More about Keemiya.

 

Running Down a Dream

(Athletics, Overcoming Challenges, Class of 2017) Permanent link
Culp Photo Actually, not really a dream… I never had grand aspirations of running a full marathon until last May. In fact, if you had told 4/c or 3/c me that I would ever run more than three miles at once, let alone 26.2, I would have run far, far, away from you. (Nah, scratch that. I would have power-walked, because I didn’t do that whole “running” thing.) But some switch flipped in 2/c me. My marathoner friends certainly influenced me, but I think the interest stuck when I realized that running actually doesn’t have to be miserable. I go at my own pace, on my own schedule, with my own goals and, believe it or not, running became one of my favorite hobbies. Maybe it’s because I know I’m taking care of myself; maybe it’s because my workouts are the 1 to 2 hours where I truly do get to be left alone; maybe it’s because I have seen a significant and rewarding increase in my fitness over the last couple of years. Regardless, I have, at this point, completed two half-marathons and a full marathon! 4/c and 3/c Abby are calling 1/c Abby insane right now; but, so far, running those miles is one of the most awesome blessings from God in my life.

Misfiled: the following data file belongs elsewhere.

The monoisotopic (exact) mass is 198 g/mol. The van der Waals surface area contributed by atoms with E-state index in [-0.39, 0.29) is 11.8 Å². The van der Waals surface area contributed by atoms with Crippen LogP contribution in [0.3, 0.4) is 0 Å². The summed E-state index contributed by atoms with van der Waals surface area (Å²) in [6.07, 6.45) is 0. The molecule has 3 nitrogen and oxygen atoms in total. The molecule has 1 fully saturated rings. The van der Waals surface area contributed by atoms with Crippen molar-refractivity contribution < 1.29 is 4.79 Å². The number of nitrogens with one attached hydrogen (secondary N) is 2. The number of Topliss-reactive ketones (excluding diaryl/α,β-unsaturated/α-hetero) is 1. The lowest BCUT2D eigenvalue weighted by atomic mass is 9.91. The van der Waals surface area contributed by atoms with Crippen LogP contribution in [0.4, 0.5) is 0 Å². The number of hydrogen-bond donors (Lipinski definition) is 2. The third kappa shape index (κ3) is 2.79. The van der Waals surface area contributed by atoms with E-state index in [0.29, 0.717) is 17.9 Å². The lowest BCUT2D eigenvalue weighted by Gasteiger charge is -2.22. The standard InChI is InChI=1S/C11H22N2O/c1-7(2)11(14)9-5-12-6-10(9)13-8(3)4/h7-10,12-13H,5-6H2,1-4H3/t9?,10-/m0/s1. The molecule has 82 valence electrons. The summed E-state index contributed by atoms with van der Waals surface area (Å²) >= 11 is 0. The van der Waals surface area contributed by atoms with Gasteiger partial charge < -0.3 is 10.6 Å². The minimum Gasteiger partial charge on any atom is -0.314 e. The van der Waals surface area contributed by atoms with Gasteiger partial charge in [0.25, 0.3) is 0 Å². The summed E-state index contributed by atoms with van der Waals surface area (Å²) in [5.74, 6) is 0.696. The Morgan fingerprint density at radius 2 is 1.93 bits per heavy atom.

Physical fitness is a crucial part of cadet education (hence physical fitness exams twice a year), but I’ve learned working doesn’t have to be some brutal task you drag yourself through miserably every day. The Academy allows you to explore many different athletic activities to find just the right fit for your interests and abilities. For some, that takes the form of a varsity team for the sport you always played in high school – baseball, soccer, swimming, basketball, rifle, sailing, and so on. Others jump into new clubs to investigate activities like ballroom dancing, equestrian sports, or fencing. For people like me who aren’t really into the competitive nature of varsity or even club athletics, you can snag your mandatory sports credit doing something low-key like intercompany sports, and focus your efforts on those individual hobbies that make you genuinely happy and remove stress. I’ve found my athletic niche in casual, fun runs around the New England area, despite coming in as an out-of-shape swab who avoided that dreaded activity…but thanks to some awesome runner friends and the Academy’s focus on physical fitness development, that’s all changed. I can’t wait for the next race!

 

More about Abby.